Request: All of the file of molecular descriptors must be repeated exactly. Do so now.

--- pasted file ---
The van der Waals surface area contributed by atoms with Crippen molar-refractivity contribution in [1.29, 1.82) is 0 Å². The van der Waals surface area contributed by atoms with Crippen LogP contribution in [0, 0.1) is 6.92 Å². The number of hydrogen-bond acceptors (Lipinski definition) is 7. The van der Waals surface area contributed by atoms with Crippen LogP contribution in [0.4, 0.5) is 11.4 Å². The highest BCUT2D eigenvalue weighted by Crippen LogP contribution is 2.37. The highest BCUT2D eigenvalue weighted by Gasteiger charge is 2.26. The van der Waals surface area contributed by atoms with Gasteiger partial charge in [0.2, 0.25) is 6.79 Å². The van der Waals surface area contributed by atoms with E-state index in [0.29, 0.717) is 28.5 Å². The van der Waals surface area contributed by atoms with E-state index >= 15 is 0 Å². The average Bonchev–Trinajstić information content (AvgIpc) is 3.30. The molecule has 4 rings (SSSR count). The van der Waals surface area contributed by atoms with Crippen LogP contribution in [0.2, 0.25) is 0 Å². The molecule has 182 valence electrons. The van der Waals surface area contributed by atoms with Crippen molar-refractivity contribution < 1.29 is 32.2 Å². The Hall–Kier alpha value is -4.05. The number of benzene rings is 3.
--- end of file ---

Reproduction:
The van der Waals surface area contributed by atoms with Crippen molar-refractivity contribution in [1.29, 1.82) is 0 Å². The van der Waals surface area contributed by atoms with Crippen LogP contribution in [0, 0.1) is 6.92 Å². The number of hydrogen-bond acceptors (Lipinski definition) is 7. The van der Waals surface area contributed by atoms with Crippen LogP contribution in [0.4, 0.5) is 11.4 Å². The highest BCUT2D eigenvalue weighted by Crippen LogP contribution is 2.37. The highest BCUT2D eigenvalue weighted by Gasteiger charge is 2.26. The van der Waals surface area contributed by atoms with Gasteiger partial charge in [0.2, 0.25) is 6.79 Å². The van der Waals surface area contributed by atoms with E-state index in [0.29, 0.717) is 28.5 Å². The van der Waals surface area contributed by atoms with E-state index >= 15 is 0 Å². The average Bonchev–Trinajstić information content (AvgIpc) is 3.30. The molecule has 4 rings (SSSR count). The van der Waals surface area contributed by atoms with Crippen LogP contribution in [0.2, 0.25) is 0 Å². The molecule has 182 valence electrons. The van der Waals surface area contributed by atoms with Crippen molar-refractivity contribution < 1.29 is 32.2 Å². The Hall–Kier alpha value is -4.05. The number of benzene rings is 3.